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Stay vigilant against scams surrounding COVID-19

As we take steps to protect ourselves from the novel coronavirus (COVID-19), it is also important to remain vigilant against scams such as:

  • Impersonation Scams Scammers may impersonate as government officials (e.g. the Ministry of Health) to request for financial information on the pretext of contact tracing. If you receive such calls and wish to verify the authenticity of the phone call, please call back the government agency hotline number (e.g. MOH General Hotline at 6325 9220).

  • Phishing emails or SMSes Cybercriminals may send phishing emails or SMSes to trick individuals into opening malicious attachments or clicking on suspicious links on the pretext of reading important information regarding the COVID-19 situation. Always refer to official government agency websites for the latest information on the situation.

  • Ecommerce Scams Scammers may cash in on the surge in demand for certain medical products (e.g. surgical masks, hand sanitisers) by promising delivery of the items. In some cases, the scammers may demand a further payment of custom duties or delivery charges after the first payment is made. Ultimately, the item was never received.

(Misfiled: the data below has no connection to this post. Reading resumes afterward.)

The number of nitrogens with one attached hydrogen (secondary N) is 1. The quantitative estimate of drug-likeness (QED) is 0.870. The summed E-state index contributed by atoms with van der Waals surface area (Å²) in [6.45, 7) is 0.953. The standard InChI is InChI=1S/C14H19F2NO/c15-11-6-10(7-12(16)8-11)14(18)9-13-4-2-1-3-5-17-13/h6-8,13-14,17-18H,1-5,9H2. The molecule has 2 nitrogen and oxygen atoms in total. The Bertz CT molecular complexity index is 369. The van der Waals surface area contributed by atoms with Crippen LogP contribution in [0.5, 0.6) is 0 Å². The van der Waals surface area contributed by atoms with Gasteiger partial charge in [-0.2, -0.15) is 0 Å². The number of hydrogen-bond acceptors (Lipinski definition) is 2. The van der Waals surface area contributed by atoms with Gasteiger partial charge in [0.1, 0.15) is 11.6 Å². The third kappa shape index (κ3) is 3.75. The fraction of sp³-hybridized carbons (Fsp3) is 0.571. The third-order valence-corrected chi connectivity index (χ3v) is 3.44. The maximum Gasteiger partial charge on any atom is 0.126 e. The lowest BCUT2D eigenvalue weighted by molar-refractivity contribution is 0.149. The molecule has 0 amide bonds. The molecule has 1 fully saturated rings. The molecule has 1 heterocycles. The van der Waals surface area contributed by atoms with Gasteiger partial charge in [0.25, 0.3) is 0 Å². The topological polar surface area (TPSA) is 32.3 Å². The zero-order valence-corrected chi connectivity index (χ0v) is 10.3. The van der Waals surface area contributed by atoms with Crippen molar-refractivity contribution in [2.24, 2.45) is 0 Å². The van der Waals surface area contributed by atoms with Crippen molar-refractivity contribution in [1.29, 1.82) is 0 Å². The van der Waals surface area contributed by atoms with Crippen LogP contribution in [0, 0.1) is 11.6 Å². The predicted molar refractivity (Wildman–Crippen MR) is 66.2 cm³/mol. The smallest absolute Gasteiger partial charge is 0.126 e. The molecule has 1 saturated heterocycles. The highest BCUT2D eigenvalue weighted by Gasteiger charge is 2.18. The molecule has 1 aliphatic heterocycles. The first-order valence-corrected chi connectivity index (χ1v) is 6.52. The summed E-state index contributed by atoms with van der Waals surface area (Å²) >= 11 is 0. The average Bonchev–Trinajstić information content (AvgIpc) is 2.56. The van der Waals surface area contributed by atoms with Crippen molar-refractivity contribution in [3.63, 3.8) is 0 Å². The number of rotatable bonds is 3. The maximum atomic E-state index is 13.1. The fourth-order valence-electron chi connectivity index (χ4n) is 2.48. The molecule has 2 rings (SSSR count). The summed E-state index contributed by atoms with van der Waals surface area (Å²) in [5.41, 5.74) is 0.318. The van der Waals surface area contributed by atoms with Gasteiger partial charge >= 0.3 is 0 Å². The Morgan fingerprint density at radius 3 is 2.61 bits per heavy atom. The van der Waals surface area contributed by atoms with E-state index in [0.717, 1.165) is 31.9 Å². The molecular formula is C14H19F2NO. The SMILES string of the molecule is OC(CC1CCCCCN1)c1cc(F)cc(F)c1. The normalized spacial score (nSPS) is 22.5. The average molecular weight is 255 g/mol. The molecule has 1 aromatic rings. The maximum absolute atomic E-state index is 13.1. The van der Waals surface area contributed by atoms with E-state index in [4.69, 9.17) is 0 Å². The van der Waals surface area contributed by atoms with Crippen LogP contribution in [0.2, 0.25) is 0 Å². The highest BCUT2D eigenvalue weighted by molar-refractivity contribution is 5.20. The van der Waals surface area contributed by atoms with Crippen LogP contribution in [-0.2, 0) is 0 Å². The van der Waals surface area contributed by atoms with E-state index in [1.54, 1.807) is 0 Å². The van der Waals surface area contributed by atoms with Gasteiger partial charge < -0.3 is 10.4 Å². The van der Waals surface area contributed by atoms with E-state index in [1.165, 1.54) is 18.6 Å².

It is essential that you learn how to protect yourself.

  1. Do not disclose your One-Time Password (OTP) to anyone or provide OneToken authorisation without knowing the intended purpose, even if they claim to be government officials or police officers.

  2. Do not click on the weblinks in SMSes or emails as these may be phishing attempts. To access banking websites, always type out the URLs.

  3. Check the credibility of the merchant or seller by reading reviews of their services. If advance payments are required, use shopping platforms that provide arrangements to release payment to the seller only upon receipt of the item.

Stay vigilant and keep safe. Protect yourself using these safe banking tips and contact your bank immediately.

  • If you suspect fraudulent activity in your account, or account details being compromised.

  • You receive an SMS or email informing you that a funds transfer beneficiary has been added to your account or your funds transfer daily limit has been changed, and such changes were not initiated by you.


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